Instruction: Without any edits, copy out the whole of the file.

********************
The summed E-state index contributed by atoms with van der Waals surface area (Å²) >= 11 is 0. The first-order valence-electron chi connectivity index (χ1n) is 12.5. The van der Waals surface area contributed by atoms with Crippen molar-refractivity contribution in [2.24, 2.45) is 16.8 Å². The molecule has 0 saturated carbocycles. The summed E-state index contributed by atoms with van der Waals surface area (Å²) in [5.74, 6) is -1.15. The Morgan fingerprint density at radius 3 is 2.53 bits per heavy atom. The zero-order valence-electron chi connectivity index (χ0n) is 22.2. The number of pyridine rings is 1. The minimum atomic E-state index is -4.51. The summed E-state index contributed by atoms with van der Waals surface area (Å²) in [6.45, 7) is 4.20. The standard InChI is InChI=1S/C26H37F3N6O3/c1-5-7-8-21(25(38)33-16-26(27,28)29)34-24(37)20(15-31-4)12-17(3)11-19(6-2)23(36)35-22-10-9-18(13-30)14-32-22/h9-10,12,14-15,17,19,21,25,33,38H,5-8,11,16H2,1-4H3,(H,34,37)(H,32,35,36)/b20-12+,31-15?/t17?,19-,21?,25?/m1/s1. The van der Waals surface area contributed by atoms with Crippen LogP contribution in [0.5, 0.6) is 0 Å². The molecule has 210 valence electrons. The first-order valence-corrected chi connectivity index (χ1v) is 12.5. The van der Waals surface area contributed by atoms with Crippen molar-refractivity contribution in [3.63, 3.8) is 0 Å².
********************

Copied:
The summed E-state index contributed by atoms with van der Waals surface area (Å²) >= 11 is 0. The first-order valence-electron chi connectivity index (χ1n) is 12.5. The van der Waals surface area contributed by atoms with Crippen molar-refractivity contribution in [2.24, 2.45) is 16.8 Å². The molecule has 0 saturated carbocycles. The summed E-state index contributed by atoms with van der Waals surface area (Å²) in [5.74, 6) is -1.15. The Morgan fingerprint density at radius 3 is 2.53 bits per heavy atom. The zero-order valence-electron chi connectivity index (χ0n) is 22.2. The number of pyridine rings is 1. The minimum atomic E-state index is -4.51. The summed E-state index contributed by atoms with van der Waals surface area (Å²) in [6.45, 7) is 4.20. The standard InChI is InChI=1S/C26H37F3N6O3/c1-5-7-8-21(25(38)33-16-26(27,28)29)34-24(37)20(15-31-4)12-17(3)11-19(6-2)23(36)35-22-10-9-18(13-30)14-32-22/h9-10,12,14-15,17,19,21,25,33,38H,5-8,11,16H2,1-4H3,(H,34,37)(H,32,35,36)/b20-12+,31-15?/t17?,19-,21?,25?/m1/s1. The van der Waals surface area contributed by atoms with Crippen LogP contribution in [0.5, 0.6) is 0 Å². The molecule has 210 valence electrons. The first-order valence-corrected chi connectivity index (χ1v) is 12.5. The van der Waals surface area contributed by atoms with Crippen molar-refractivity contribution in [3.63, 3.8) is 0 Å².